Commentary Magazine


Topic: ESPN

Storm Clouds and Baseball’s Humble Soul

There is a wonderful pair of scenes in the second episode of Aaron Sorkin’s criminally underappreciated TV series Sports Night, a fictionalized rendering of the production of nightly sports shows like ESPN’s SportsCenter. A young, newly hired producer, Jeremy Goodwin (played by Joshua Malina), is tasked with cutting his first highlight reel: he has to take a baseball game, fish out the best moments for that night’s show, and put them together in a reel of about thirty to forty seconds. On his first try, he hands in an eight-and-a-half minute reel. His explanation for it is one of the best expressions of what’s great about baseball, and the first riposte that comes to mind reading today’s somber knock on baseball’s future from the New Yorker’s Ben McGrath.

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There is a wonderful pair of scenes in the second episode of Aaron Sorkin’s criminally underappreciated TV series Sports Night, a fictionalized rendering of the production of nightly sports shows like ESPN’s SportsCenter. A young, newly hired producer, Jeremy Goodwin (played by Joshua Malina), is tasked with cutting his first highlight reel: he has to take a baseball game, fish out the best moments for that night’s show, and put them together in a reel of about thirty to forty seconds. On his first try, he hands in an eight-and-a-half minute reel. His explanation for it is one of the best expressions of what’s great about baseball, and the first riposte that comes to mind reading today’s somber knock on baseball’s future from the New Yorker’s Ben McGrath.

More specifically, Jeremy’s defense of his highlight reel is a concise rendering of the fact that what casual fans or non-fans hate about baseball, fans love. Casey McCall, one of the program’s co-anchors, tells Jeremy he needs to cut it. “I can’t imagine what I’d cut,” Jeremy says. Casey points out that Jeremy’s reel begins with the first batter in the first inning of the game–a player who grounded out. Casey tells Jeremy that they call such plays “routine ground balls” for a reason: when putting together a highlight reel, “let the word ‘routine’ serve as a danger sign.”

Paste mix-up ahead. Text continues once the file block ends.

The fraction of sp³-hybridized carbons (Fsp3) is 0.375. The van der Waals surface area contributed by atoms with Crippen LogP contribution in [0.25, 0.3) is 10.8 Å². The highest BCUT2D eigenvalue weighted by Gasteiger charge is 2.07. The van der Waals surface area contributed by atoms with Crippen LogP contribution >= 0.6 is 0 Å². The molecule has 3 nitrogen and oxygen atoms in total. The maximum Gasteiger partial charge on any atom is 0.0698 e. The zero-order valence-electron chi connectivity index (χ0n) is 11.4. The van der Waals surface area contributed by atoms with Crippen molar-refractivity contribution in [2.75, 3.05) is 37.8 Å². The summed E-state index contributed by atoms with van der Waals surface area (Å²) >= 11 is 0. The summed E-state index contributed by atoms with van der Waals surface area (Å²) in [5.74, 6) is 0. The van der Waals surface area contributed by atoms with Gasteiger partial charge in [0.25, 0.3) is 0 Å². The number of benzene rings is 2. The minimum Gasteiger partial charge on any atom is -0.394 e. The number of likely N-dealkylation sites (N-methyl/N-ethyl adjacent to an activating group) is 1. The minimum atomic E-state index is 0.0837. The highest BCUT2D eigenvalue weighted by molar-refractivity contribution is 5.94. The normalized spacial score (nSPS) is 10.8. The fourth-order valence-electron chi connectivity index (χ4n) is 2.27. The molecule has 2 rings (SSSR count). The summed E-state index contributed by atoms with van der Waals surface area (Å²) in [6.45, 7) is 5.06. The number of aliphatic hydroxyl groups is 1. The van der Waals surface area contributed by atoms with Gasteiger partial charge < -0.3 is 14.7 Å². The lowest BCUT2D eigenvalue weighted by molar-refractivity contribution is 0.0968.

They then have the following exchange:

Jeremy: There’s nothing routine about it. Casey, the guy’s hitting .327 since the All-Star break, he’s drawn 22 walks in the leadoff position and he’s a threat to steal second every time you put him on. He fouled off seven pitches.

Casey: And you show each and every one of them.

Jeremy: You bet I do.

Casey: We usually just show the pitch that puts the ball into play.

Jeremy: But then you miss the battle.

But the real gem, for lifelong baseball fans, comes a couple of scenes later. Casey is going over the tape with Jeremy, trying to help him cut it down for the broadcast. They have this exchange, which sounds crazy to anybody who isn’t a baseball fan:

Casey: Okay this section here where the batter taps dirt off his shoe and spits four times…

Jeremy: We can’t cut that!